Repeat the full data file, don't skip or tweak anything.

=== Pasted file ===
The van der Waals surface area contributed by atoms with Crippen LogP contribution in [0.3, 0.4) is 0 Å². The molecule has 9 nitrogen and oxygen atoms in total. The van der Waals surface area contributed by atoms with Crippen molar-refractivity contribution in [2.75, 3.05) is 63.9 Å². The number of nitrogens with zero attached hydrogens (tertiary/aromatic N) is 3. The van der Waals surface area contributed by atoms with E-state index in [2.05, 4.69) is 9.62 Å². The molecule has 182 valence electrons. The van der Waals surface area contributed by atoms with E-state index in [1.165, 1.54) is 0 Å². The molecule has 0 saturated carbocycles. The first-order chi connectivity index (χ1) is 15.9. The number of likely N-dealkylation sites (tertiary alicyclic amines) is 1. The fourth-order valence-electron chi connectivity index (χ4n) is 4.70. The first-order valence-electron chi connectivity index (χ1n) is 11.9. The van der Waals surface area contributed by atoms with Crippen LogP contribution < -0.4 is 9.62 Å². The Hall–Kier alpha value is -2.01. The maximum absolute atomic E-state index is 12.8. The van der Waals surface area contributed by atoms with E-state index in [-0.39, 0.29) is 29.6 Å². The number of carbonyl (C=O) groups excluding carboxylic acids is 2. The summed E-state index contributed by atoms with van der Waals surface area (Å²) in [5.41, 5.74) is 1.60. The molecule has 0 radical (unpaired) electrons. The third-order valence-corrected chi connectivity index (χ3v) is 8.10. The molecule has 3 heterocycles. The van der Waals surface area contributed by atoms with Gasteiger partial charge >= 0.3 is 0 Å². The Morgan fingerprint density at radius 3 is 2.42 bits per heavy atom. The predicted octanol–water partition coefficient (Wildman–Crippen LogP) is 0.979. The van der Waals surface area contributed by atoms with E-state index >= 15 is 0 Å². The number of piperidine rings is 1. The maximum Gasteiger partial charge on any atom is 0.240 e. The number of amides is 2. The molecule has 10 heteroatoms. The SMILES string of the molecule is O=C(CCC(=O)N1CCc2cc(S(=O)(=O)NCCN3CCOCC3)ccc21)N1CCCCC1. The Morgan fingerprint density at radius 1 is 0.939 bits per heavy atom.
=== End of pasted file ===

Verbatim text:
The van der Waals surface area contributed by atoms with Crippen LogP contribution in [0.3, 0.4) is 0 Å². The molecule has 9 nitrogen and oxygen atoms in total. The van der Waals surface area contributed by atoms with Crippen molar-refractivity contribution in [2.75, 3.05) is 63.9 Å². The number of nitrogens with zero attached hydrogens (tertiary/aromatic N) is 3. The van der Waals surface area contributed by atoms with E-state index in [2.05, 4.69) is 9.62 Å². The molecule has 182 valence electrons. The van der Waals surface area contributed by atoms with E-state index in [1.165, 1.54) is 0 Å². The molecule has 0 saturated carbocycles. The first-order chi connectivity index (χ1) is 15.9. The number of likely N-dealkylation sites (tertiary alicyclic amines) is 1. The fourth-order valence-electron chi connectivity index (χ4n) is 4.70. The first-order valence-electron chi connectivity index (χ1n) is 11.9. The van der Waals surface area contributed by atoms with Crippen LogP contribution < -0.4 is 9.62 Å². The Hall–Kier alpha value is -2.01. The maximum absolute atomic E-state index is 12.8. The van der Waals surface area contributed by atoms with E-state index in [-0.39, 0.29) is 29.6 Å². The number of carbonyl (C=O) groups excluding carboxylic acids is 2. The summed E-state index contributed by atoms with van der Waals surface area (Å²) in [5.41, 5.74) is 1.60. The molecule has 0 radical (unpaired) electrons. The third-order valence-corrected chi connectivity index (χ3v) is 8.10. The molecule has 3 heterocycles. The van der Waals surface area contributed by atoms with Gasteiger partial charge >= 0.3 is 0 Å². The Morgan fingerprint density at radius 3 is 2.42 bits per heavy atom. The predicted octanol–water partition coefficient (Wildman–Crippen LogP) is 0.979. The van der Waals surface area contributed by atoms with E-state index >= 15 is 0 Å². The number of piperidine rings is 1. The maximum Gasteiger partial charge on any atom is 0.240 e. The number of amides is 2. The molecule has 10 heteroatoms. The SMILES string of the molecule is O=C(CCC(=O)N1CCc2cc(S(=O)(=O)NCCN3CCOCC3)ccc21)N1CCCCC1. The Morgan fingerprint density at radius 1 is 0.939 bits per heavy atom.